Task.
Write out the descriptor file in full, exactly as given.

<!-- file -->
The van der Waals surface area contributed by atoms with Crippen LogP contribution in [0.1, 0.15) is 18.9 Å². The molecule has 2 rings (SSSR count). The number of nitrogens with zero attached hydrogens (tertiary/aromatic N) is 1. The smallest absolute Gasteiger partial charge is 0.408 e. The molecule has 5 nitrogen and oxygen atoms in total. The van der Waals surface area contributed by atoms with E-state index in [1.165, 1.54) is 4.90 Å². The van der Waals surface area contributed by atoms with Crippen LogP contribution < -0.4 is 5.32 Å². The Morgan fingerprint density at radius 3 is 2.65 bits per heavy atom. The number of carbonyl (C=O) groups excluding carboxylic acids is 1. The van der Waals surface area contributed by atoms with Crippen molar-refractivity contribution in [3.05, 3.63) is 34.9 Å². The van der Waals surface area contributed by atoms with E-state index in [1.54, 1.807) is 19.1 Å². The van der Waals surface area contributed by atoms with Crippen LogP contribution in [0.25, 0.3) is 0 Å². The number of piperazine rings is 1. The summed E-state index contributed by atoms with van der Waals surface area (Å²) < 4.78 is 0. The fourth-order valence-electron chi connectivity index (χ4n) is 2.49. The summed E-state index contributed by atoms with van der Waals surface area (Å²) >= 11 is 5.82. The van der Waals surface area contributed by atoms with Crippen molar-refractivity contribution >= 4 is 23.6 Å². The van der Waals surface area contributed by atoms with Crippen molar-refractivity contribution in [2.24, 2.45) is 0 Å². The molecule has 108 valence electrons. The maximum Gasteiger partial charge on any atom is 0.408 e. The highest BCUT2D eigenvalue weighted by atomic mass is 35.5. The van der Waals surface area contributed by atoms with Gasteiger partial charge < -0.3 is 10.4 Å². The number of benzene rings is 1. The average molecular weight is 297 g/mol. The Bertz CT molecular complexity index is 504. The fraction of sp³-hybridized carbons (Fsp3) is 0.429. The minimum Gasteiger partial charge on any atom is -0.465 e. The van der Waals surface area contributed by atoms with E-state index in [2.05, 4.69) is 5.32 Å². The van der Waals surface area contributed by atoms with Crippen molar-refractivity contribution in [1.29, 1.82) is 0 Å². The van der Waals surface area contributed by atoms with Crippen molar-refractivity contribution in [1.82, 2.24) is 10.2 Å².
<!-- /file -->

The van der Waals surface area contributed by atoms with Crippen LogP contribution in [0.1, 0.15) is 18.9 Å². The molecule has 2 rings (SSSR count). The number of nitrogens with zero attached hydrogens (tertiary/aromatic N) is 1. The smallest absolute Gasteiger partial charge is 0.408 e. The molecule has 5 nitrogen and oxygen atoms in total. The van der Waals surface area contributed by atoms with E-state index in [1.165, 1.54) is 4.90 Å². The van der Waals surface area contributed by atoms with Crippen LogP contribution < -0.4 is 5.32 Å². The Morgan fingerprint density at radius 3 is 2.65 bits per heavy atom. The number of carbonyl (C=O) groups excluding carboxylic acids is 1. The van der Waals surface area contributed by atoms with Crippen molar-refractivity contribution in [3.05, 3.63) is 34.9 Å². The van der Waals surface area contributed by atoms with E-state index in [1.54, 1.807) is 19.1 Å². The van der Waals surface area contributed by atoms with Crippen LogP contribution in [0.25, 0.3) is 0 Å². The number of piperazine rings is 1. The summed E-state index contributed by atoms with van der Waals surface area (Å²) < 4.78 is 0. The fourth-order valence-electron chi connectivity index (χ4n) is 2.49. The summed E-state index contributed by atoms with van der Waals surface area (Å²) >= 11 is 5.82. The van der Waals surface area contributed by atoms with Crippen molar-refractivity contribution >= 4 is 23.6 Å². The van der Waals surface area contributed by atoms with Crippen molar-refractivity contribution in [2.24, 2.45) is 0 Å². The molecule has 108 valence electrons. The maximum Gasteiger partial charge on any atom is 0.408 e. The highest BCUT2D eigenvalue weighted by atomic mass is 35.5. The van der Waals surface area contributed by atoms with Gasteiger partial charge < -0.3 is 10.4 Å². The number of benzene rings is 1. The average molecular weight is 297 g/mol. The Bertz CT molecular complexity index is 504. The fraction of sp³-hybridized carbons (Fsp3) is 0.429. The minimum Gasteiger partial charge on any atom is -0.465 e. The van der Waals surface area contributed by atoms with E-state index in [2.05, 4.69) is 5.32 Å². The van der Waals surface area contributed by atoms with Crippen molar-refractivity contribution in [1.29, 1.82) is 0 Å². The van der Waals surface area contributed by atoms with Crippen molar-refractivity contribution in [1.82, 2.24) is 10.2 Å².